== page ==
diana in seoul and hong kong

Finally got all the 3 rolls of film from our Asia trip developed! They were taken with a Diana Mini in lomography style (a sort of extremely low-tech photography style, the Diana is basically a plastic toy camera with no electrical mechanism in it. Even the viewfinder isn’t accurate. One would never really know how the pictures will turn out — a fun kind of surprise). Here are some of my favourite shots :D

These are from the palace in Seoul, it was a rainy day when we visited, but cherry blossoms!


I was just so amazed by how these stones have been on the ground for thousands of years.


Pictures from the traditional Korean village turned out great! It was a really sunny day.

These are kimchi urns :D


This one’s my favourite from all the rolls <3


So in love with the architecture.




And here’s a side street in Seoul we walked down to look for a market. Mopeds everywhere and no sidewalk :S quite an adventure.


Hong Kong is similar, with more high-rise!


Some sights from the streets. The sign says something about express bus stop, vegetable, fresh fish, chicken, eggs, whole sale market (reading from left to right, sentence reads vertically).



Yarnbombed on Stone Slabs Street, a street with fairly steep decline paved with stone slabs and with vendor stalls on either sides of the street. I imagine the railings are necessary especially when it rains!


Sai Kung Pier, in an old fishing village to the east of the city, vendors selling seafood from their boats.


The village where I spent my childhood. The alleyway is still the same :)


Leaving the village, pedestrian path and bike lane leading to an underpass.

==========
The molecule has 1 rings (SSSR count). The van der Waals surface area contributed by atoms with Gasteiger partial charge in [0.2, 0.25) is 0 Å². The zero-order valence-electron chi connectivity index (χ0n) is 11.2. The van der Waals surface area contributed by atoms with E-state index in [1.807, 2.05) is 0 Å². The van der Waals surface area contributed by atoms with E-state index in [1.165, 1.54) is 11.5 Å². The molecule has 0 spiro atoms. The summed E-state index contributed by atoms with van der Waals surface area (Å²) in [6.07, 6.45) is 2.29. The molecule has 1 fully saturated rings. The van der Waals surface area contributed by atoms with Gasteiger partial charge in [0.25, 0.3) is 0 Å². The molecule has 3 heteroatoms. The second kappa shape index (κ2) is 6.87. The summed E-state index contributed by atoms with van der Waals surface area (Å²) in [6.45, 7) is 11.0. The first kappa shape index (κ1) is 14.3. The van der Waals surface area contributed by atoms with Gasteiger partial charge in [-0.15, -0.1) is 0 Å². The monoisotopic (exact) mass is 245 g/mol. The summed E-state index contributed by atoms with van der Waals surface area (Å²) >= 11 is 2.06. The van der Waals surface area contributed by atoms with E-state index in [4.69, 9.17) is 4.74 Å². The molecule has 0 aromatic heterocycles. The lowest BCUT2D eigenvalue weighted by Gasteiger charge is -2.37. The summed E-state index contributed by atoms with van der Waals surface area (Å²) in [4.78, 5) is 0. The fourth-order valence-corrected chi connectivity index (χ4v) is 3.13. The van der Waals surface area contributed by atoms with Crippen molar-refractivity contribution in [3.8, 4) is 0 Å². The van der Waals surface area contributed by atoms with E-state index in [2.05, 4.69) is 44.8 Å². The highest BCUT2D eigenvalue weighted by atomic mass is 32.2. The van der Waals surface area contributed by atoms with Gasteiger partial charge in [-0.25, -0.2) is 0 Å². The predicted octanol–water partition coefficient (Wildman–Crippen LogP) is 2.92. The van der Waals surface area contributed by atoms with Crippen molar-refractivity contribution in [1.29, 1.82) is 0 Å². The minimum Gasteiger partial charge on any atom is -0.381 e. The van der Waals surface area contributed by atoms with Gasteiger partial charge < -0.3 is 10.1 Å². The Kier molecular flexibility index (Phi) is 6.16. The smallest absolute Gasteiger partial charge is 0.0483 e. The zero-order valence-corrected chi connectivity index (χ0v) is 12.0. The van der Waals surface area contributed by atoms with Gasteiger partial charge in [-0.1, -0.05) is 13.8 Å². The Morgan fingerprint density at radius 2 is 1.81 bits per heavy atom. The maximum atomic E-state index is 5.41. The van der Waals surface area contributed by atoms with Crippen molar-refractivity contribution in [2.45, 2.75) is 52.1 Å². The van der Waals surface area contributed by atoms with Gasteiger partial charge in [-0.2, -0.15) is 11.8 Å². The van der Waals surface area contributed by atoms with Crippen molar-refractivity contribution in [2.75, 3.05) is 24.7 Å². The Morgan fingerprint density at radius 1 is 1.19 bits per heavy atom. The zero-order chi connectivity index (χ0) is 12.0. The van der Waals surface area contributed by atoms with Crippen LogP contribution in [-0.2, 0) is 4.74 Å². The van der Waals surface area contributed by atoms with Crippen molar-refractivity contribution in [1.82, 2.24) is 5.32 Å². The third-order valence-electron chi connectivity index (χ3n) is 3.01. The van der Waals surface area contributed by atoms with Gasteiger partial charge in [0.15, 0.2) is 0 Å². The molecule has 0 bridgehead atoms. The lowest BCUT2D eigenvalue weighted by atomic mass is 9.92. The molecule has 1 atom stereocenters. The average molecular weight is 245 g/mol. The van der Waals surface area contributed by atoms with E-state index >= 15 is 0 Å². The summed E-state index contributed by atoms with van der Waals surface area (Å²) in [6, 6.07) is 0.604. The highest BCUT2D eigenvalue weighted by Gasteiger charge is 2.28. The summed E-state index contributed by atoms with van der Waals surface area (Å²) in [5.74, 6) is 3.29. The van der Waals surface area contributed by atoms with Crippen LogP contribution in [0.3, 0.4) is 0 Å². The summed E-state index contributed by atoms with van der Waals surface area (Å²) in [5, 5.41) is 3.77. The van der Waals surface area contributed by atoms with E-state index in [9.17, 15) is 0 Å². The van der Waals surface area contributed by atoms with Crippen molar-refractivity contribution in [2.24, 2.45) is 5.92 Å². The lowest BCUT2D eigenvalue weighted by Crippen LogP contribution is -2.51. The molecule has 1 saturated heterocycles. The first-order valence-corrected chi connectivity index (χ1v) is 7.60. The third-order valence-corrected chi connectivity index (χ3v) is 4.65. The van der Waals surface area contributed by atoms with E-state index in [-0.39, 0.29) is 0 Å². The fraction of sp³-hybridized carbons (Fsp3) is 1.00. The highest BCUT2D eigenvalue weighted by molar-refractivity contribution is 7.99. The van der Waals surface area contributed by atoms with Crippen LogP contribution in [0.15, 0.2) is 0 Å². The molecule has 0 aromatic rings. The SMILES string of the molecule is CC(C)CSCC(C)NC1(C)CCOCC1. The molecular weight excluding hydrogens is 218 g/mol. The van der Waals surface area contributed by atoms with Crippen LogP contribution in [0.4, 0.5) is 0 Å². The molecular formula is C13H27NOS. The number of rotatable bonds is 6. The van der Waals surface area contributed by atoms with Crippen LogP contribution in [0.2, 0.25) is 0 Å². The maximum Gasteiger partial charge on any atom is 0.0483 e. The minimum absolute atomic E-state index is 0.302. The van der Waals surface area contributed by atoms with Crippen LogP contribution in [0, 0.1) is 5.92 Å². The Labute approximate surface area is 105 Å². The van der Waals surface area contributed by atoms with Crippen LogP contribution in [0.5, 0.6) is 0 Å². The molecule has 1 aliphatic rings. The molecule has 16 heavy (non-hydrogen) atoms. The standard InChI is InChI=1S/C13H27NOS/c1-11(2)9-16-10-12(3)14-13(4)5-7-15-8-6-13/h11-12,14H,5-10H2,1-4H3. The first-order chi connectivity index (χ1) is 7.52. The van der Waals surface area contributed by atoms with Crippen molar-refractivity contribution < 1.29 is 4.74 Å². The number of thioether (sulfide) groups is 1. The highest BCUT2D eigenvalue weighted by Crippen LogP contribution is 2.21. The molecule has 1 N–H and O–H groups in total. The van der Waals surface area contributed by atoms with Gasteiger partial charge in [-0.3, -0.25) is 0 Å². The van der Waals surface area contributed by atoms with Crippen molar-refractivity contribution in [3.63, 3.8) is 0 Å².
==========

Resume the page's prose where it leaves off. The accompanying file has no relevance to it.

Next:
To the west of the city, we visited Tai‑O, also a fishing village on Lantau Island, famous for its stilt houses, also known as “Venice of the East”.


It was an overcast day, but this picture of the red bridge turned out so great :D


And I love the light leaks in the beginning of the roll.


We’ve been back for a while now, getting the pictures back lets me relive the trip a bit and for a moment I wish I were still there. But going on that trip also reminds me that I could approach my surroundings with the same curiosity and enthusiasm wherever I am. There’s much to explore and so much I haven’t seen just a few bus/subway rides away. So, the explorations continue, and more pictures to come! :D

Wishing you much joy in your adventures this week!


hello summer!

Well, it’s not officially summer yet, but I think most Canadians see the Victoria Day long weekend as the first long weekend of summer, and we’ve actually got extra extra nice and warm weather this weekend after a rather cold spring, this weekend is such a gift! :D

We didn’t want to let such nice weekend slip away, so Mike suggested taking one of the Discovery Walks in Toronto. We picked the Humber River, marshes and Old Mill walk because it looked like there are a few different things to see even if we did only half of it (the entire trail involves about 2 hours of walking and it goes in a loop, but I’m not able to walk that long due to chronic foot pain >_< so we just did half the loop) and it’s close to public transit.